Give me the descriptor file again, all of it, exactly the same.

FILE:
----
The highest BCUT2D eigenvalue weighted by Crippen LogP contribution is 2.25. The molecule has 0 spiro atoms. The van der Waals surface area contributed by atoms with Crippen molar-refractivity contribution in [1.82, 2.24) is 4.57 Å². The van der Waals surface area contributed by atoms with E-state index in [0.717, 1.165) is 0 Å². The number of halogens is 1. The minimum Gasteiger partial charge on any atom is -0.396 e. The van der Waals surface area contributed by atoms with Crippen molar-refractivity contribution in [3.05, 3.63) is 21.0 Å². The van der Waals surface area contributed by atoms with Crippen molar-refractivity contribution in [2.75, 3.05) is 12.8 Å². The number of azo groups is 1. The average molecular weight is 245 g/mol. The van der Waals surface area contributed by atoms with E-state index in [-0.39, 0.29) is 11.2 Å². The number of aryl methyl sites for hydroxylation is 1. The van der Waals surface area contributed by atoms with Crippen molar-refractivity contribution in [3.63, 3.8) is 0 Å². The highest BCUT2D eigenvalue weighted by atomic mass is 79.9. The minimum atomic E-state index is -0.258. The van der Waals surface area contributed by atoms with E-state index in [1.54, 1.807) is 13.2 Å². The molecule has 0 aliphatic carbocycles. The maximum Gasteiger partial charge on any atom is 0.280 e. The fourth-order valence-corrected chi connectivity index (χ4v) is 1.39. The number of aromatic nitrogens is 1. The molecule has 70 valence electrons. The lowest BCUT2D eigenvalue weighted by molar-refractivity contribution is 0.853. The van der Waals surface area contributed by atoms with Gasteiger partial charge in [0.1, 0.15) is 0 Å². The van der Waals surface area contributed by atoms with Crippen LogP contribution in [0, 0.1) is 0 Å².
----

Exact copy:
The highest BCUT2D eigenvalue weighted by Crippen LogP contribution is 2.25. The molecule has 0 spiro atoms. The van der Waals surface area contributed by atoms with Crippen molar-refractivity contribution in [1.82, 2.24) is 4.57 Å². The van der Waals surface area contributed by atoms with E-state index in [0.717, 1.165) is 0 Å². The number of halogens is 1. The minimum Gasteiger partial charge on any atom is -0.396 e. The van der Waals surface area contributed by atoms with Crippen molar-refractivity contribution in [3.05, 3.63) is 21.0 Å². The van der Waals surface area contributed by atoms with Crippen molar-refractivity contribution in [2.75, 3.05) is 12.8 Å². The number of azo groups is 1. The average molecular weight is 245 g/mol. The van der Waals surface area contributed by atoms with E-state index in [-0.39, 0.29) is 11.2 Å². The number of aryl methyl sites for hydroxylation is 1. The van der Waals surface area contributed by atoms with Crippen molar-refractivity contribution in [3.63, 3.8) is 0 Å². The highest BCUT2D eigenvalue weighted by atomic mass is 79.9. The minimum atomic E-state index is -0.258. The van der Waals surface area contributed by atoms with E-state index in [1.54, 1.807) is 13.2 Å². The molecule has 0 aliphatic carbocycles. The maximum Gasteiger partial charge on any atom is 0.280 e. The fourth-order valence-corrected chi connectivity index (χ4v) is 1.39. The number of aromatic nitrogens is 1. The molecule has 70 valence electrons. The lowest BCUT2D eigenvalue weighted by molar-refractivity contribution is 0.853. The van der Waals surface area contributed by atoms with Gasteiger partial charge in [0.1, 0.15) is 0 Å². The van der Waals surface area contributed by atoms with Crippen LogP contribution in [0, 0.1) is 0 Å².